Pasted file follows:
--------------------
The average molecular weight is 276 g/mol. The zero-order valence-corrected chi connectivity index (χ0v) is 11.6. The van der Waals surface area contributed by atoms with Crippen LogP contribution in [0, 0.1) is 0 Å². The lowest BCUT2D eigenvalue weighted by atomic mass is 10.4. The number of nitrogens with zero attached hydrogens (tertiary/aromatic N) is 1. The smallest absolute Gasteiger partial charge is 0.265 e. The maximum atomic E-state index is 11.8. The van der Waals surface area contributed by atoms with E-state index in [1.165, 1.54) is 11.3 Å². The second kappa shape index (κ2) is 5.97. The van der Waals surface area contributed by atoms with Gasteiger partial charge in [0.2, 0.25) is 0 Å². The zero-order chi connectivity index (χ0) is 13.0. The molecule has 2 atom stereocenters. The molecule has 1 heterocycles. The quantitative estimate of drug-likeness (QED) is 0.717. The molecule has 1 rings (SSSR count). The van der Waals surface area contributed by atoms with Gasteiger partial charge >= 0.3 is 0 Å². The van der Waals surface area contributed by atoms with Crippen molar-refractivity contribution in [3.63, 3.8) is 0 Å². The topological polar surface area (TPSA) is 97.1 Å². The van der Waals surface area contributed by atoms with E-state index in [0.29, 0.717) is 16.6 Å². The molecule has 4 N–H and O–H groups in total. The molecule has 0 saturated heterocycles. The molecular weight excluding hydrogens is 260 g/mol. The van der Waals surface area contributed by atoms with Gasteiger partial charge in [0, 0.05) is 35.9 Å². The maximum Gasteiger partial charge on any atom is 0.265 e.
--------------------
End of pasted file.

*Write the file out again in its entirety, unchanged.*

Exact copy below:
The average molecular weight is 276 g/mol. The zero-order valence-corrected chi connectivity index (χ0v) is 11.6. The van der Waals surface area contributed by atoms with Crippen LogP contribution in [0, 0.1) is 0 Å². The lowest BCUT2D eigenvalue weighted by atomic mass is 10.4. The number of nitrogens with zero attached hydrogens (tertiary/aromatic N) is 1. The smallest absolute Gasteiger partial charge is 0.265 e. The maximum atomic E-state index is 11.8. The van der Waals surface area contributed by atoms with E-state index in [1.165, 1.54) is 11.3 Å². The second kappa shape index (κ2) is 5.97. The van der Waals surface area contributed by atoms with Gasteiger partial charge in [0.2, 0.25) is 0 Å². The zero-order chi connectivity index (χ0) is 13.0. The molecule has 2 atom stereocenters. The molecule has 1 heterocycles. The quantitative estimate of drug-likeness (QED) is 0.717. The molecule has 1 rings (SSSR count). The van der Waals surface area contributed by atoms with Gasteiger partial charge >= 0.3 is 0 Å². The van der Waals surface area contributed by atoms with Crippen molar-refractivity contribution in [3.63, 3.8) is 0 Å². The topological polar surface area (TPSA) is 97.1 Å². The van der Waals surface area contributed by atoms with E-state index in [0.29, 0.717) is 16.6 Å². The molecule has 4 N–H and O–H groups in total. The molecule has 0 saturated heterocycles. The molecular weight excluding hydrogens is 260 g/mol. The van der Waals surface area contributed by atoms with Gasteiger partial charge in [0, 0.05) is 35.9 Å². The maximum Gasteiger partial charge on any atom is 0.265 e.